Percy Sutton Biography, Life, Interesting Facts
Childhood and Early Life
Businessman, politician, civil rights activist and African-American lawyer Percy Sutton famous for representing Malcolm X was born in Texas on the 24 November 1920 to Lillian and Samuel Sutton. He was one of 15 children born to the couple and the youngest. Sutton Snr who was born a slave, was an early civil rights activist, farmer, and principal of the San Antonio Negro High School. Sutton’s mother was also an educationalist.
The family was raised on the family farm in Prairie, Texas where they all had to work hard. He was a boy scout with the rank of Eagle Scout (1936) at the age of 16. His parents insisted on their children all getting a college education, and the older siblings helped, the younger ones when it was their turn to go to college.
Percy Sutton did not complete his tertiary studies before enlisting in World War II (1939-1945), but when he returned from the war, he was able to enrol at Columbia University’s Law School with assistance from the G.I. Bill. He later transferred to Brooklyn Law School. To pay his way through college, he worked long hours at two jobs: at a post office and a subway conductor. After writing his final bar exam, at the outbreak of the Korean War, he enlisted in the U.S. Air Force.
During World War II, Percy Sutton was an intelligence officer with the celebrated African-American Tuskegee Airmen. He left the U.S. Army at the end of the war with the rank of captain who had won combat stars in the Mediterranean and an honourable discharge. In 1950, he joined the U.S. Air Forces and took part in the Korean War (1950-1953).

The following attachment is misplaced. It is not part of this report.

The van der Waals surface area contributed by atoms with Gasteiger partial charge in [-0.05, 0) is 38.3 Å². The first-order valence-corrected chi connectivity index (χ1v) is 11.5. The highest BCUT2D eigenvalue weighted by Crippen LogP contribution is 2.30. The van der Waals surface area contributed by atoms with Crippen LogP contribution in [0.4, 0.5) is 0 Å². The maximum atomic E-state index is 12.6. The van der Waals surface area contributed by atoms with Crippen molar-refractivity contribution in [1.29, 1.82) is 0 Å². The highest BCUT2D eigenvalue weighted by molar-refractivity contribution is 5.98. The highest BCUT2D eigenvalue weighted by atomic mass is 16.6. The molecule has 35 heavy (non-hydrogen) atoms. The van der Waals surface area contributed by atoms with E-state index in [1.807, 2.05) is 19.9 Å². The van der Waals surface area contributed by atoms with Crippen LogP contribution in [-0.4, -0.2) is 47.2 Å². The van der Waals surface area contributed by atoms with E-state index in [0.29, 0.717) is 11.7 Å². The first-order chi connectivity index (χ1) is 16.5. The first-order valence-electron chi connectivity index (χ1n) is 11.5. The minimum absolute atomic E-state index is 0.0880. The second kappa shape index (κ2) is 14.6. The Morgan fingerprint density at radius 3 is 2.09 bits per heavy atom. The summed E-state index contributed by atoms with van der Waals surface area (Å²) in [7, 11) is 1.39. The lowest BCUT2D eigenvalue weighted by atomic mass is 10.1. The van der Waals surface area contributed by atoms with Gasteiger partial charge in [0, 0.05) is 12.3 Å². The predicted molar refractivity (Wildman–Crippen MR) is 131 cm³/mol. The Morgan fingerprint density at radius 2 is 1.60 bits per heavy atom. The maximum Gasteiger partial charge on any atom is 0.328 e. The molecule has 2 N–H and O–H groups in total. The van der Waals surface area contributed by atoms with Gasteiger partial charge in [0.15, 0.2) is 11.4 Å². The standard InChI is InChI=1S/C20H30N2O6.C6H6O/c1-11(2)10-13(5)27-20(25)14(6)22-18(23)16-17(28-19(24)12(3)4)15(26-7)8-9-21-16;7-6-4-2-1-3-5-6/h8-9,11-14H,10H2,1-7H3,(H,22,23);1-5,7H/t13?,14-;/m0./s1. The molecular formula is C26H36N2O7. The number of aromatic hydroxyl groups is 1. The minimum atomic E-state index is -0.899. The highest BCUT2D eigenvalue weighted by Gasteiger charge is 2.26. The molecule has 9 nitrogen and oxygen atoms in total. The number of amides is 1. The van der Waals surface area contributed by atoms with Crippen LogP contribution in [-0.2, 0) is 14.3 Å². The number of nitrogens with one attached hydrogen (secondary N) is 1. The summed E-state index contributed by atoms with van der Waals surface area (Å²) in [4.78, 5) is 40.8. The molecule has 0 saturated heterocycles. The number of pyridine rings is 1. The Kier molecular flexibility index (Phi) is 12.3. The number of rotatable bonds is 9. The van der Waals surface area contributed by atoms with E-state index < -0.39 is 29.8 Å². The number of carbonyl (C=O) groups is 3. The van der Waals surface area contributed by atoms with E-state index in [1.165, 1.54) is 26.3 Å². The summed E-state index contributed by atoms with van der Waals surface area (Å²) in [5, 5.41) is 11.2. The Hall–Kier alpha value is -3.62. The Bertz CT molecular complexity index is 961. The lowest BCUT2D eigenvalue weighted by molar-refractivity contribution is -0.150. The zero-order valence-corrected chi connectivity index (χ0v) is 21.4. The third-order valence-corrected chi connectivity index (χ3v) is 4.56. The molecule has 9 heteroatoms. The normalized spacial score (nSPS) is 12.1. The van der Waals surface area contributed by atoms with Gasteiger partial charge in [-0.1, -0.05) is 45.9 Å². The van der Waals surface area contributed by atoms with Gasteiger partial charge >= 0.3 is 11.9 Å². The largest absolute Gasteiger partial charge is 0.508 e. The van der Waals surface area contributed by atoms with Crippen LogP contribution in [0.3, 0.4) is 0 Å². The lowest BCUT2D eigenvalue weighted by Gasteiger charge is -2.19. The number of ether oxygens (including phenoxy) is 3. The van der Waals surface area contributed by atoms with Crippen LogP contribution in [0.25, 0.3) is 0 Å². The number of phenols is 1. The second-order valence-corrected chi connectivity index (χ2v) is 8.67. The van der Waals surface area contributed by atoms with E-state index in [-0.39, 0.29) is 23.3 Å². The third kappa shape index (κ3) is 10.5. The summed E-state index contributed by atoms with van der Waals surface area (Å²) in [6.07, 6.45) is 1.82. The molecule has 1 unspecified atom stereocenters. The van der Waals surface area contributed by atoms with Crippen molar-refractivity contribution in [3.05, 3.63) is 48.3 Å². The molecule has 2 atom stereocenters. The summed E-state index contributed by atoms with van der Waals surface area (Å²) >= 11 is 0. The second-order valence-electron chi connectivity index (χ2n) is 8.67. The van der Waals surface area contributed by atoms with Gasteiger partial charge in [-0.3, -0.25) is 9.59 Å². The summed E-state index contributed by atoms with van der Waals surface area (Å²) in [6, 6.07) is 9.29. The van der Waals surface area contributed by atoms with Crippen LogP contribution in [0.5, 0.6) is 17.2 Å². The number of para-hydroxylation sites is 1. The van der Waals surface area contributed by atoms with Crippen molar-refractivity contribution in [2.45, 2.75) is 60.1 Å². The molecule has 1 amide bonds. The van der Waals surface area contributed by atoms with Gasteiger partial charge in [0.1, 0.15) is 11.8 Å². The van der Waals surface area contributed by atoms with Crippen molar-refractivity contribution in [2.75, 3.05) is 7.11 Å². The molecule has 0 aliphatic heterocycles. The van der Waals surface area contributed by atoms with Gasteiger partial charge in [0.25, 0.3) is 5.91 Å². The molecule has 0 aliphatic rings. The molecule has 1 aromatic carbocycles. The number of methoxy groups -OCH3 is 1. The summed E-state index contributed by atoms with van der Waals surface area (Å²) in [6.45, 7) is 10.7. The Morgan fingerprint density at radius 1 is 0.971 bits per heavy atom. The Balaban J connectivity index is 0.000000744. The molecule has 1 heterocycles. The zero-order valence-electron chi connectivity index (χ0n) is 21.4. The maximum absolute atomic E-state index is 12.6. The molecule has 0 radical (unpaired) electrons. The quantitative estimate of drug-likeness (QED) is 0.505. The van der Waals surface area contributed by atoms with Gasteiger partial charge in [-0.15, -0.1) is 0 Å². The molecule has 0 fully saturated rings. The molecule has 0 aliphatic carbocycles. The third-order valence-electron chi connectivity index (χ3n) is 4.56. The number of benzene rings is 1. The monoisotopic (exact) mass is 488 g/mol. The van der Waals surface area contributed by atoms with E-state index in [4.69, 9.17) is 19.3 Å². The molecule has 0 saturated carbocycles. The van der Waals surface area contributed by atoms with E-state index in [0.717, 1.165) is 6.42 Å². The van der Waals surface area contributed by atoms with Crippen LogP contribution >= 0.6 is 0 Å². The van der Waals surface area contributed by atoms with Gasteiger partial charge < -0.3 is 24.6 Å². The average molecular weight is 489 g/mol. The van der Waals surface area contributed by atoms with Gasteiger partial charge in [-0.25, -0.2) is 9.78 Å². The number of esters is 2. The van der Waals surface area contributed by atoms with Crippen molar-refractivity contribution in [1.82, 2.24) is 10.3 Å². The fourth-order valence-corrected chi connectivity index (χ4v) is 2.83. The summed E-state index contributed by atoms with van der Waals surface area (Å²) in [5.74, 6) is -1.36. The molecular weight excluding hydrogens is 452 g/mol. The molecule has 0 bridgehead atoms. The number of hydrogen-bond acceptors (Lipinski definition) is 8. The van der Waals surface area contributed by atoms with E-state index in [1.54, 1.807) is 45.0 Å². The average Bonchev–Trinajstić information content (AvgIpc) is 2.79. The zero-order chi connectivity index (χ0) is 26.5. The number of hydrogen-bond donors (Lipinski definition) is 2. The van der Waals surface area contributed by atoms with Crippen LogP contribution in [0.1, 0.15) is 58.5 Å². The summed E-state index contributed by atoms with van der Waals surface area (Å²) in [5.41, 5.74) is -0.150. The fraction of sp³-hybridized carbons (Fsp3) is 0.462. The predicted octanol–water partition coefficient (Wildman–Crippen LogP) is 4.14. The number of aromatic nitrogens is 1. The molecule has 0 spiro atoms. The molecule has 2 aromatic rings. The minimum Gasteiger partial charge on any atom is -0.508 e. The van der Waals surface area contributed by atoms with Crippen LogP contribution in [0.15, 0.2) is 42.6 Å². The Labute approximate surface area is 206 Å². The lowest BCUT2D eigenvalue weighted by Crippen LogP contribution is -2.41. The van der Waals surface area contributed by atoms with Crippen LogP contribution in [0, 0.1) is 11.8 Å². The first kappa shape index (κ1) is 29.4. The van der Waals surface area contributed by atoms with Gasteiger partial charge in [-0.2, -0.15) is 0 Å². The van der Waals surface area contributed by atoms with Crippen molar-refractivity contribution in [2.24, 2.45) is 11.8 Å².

Rise to Fame
Returning to the United States in 1953, Percy Sutton started a private law practice in Harlem, New York. He was committed to civil rights issues and offered his services to the civil rights leader Malcolm X and many others. He went on to represent Malcolm X until 1965 when the civil rights leader was assassinated. Sutton continued representing and assisting his Malcolm X’s widow, Betty Shabazz, and family. Because of his representation of high profile figures, Sutton became a high profile figure himself and won respect in the Harlem community.
A member of the Harlem Clubhouse known as the Gang of Four, Percy Sutton was heavily involved in Harlem politics. His Clubhouse allies were New York Mayor David Dinkins, U.s. Representative Charles Rangel and New York Secretary of State Basil Paterson. Sutton was a member of the New York State Assembly between 1965 and 1966.
Then on the 13 September 1966, he was elected Borough President of Manhattan when Constance Baker Motley left mid-term when appointed to the federal branch (1966-1977). In 1977, Sutton ran as the Democratic nominee for mayor of New York City, the year Ed Koch won.
Percy Sutton co-founded the Inner City Broadcasting Corporation in 1971. Inner City bought WLIB-AM, New York’s first African-American owned radio station the same year. The New York Amsterdam News, the largest African American newspaper in New York City and the AM station WLIB, which became the first African American owned radio station in the city. His success continued when he added WBLS-FM and other cables franchises and radio stations.
His investment group also bought the Apollo Theatre in Harlem in 1981 and spent over $20 million on refurbishment and renovations. The syndicated music television show It’s Showtime at the Apollo first broadcast in 1987, After Sutton’s retirement, a non-profit organisation took over the Apollo in 1992, and today it is a national landmark and concert hall.
Awards and Achievements
The Boy Scouts of America named Percy Sutton a Distinguished Eagle Scout in recognition of his achievements and his rank as an Eagle Scout as a teenager. He received the NAACP’s Spingarn Medal in 1987 in recognition of his accomplishments in the media.
Percy Sutton married Leatrice O’Farrell on the 5 November 1943. They had a son Pierre and a daughter Cheryl. Percy Sutton retired in 1992 and died on December 26, 2009, at the age of 89.